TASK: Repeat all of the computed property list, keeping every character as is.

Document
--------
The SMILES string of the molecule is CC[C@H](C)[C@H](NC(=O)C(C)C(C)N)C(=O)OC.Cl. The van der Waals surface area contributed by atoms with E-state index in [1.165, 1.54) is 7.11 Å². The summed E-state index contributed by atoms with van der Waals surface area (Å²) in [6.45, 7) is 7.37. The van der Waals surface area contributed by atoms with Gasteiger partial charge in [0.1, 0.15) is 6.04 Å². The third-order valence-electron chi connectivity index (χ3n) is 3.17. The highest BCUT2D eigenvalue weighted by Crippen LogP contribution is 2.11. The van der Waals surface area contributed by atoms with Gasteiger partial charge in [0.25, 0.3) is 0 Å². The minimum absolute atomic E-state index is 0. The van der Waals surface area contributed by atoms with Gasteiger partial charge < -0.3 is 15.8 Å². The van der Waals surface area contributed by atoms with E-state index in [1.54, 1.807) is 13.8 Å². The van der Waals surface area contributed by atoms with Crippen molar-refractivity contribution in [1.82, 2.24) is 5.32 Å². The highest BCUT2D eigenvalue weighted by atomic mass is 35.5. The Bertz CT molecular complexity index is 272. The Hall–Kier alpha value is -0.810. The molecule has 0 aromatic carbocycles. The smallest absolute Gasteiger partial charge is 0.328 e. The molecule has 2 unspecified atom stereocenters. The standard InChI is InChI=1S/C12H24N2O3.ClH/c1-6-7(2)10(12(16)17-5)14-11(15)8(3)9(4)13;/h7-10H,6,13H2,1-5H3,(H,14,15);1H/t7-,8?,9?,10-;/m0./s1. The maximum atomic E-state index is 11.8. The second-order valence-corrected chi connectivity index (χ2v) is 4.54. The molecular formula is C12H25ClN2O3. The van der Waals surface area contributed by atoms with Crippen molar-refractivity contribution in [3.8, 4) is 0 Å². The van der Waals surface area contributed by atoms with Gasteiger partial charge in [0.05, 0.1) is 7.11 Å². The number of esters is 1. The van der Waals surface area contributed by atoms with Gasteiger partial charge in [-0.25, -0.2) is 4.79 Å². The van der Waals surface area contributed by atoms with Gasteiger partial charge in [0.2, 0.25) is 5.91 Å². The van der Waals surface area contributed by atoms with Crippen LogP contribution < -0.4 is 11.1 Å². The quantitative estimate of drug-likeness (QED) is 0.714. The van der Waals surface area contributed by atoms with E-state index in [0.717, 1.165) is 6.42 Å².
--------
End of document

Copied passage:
The SMILES string of the molecule is CC[C@H](C)[C@H](NC(=O)C(C)C(C)N)C(=O)OC.Cl. The van der Waals surface area contributed by atoms with E-state index in [1.165, 1.54) is 7.11 Å². The summed E-state index contributed by atoms with van der Waals surface area (Å²) in [6.45, 7) is 7.37. The van der Waals surface area contributed by atoms with Gasteiger partial charge in [0.1, 0.15) is 6.04 Å². The third-order valence-electron chi connectivity index (χ3n) is 3.17. The highest BCUT2D eigenvalue weighted by Crippen LogP contribution is 2.11. The van der Waals surface area contributed by atoms with Gasteiger partial charge in [0.25, 0.3) is 0 Å². The minimum absolute atomic E-state index is 0. The van der Waals surface area contributed by atoms with Gasteiger partial charge < -0.3 is 15.8 Å². The van der Waals surface area contributed by atoms with E-state index in [1.54, 1.807) is 13.8 Å². The van der Waals surface area contributed by atoms with Crippen molar-refractivity contribution in [1.82, 2.24) is 5.32 Å². The highest BCUT2D eigenvalue weighted by atomic mass is 35.5. The Bertz CT molecular complexity index is 272. The Hall–Kier alpha value is -0.810. The molecule has 0 aromatic carbocycles. The smallest absolute Gasteiger partial charge is 0.328 e. The molecule has 2 unspecified atom stereocenters. The standard InChI is InChI=1S/C12H24N2O3.ClH/c1-6-7(2)10(12(16)17-5)14-11(15)8(3)9(4)13;/h7-10H,6,13H2,1-5H3,(H,14,15);1H/t7-,8?,9?,10-;/m0./s1. The maximum atomic E-state index is 11.8. The second-order valence-corrected chi connectivity index (χ2v) is 4.54. The molecular formula is C12H25ClN2O3. The van der Waals surface area contributed by atoms with Crippen molar-refractivity contribution in [3.8, 4) is 0 Å². The van der Waals surface area contributed by atoms with Gasteiger partial charge in [0.05, 0.1) is 7.11 Å². The number of esters is 1. The van der Waals surface area contributed by atoms with Gasteiger partial charge in [-0.25, -0.2) is 4.79 Å². The van der Waals surface area contributed by atoms with Gasteiger partial charge in [0.2, 0.25) is 5.91 Å². The van der Waals surface area contributed by atoms with Crippen LogP contribution < -0.4 is 11.1 Å². The quantitative estimate of drug-likeness (QED) is 0.714. The van der Waals surface area contributed by atoms with E-state index in [0.717, 1.165) is 6.42 Å².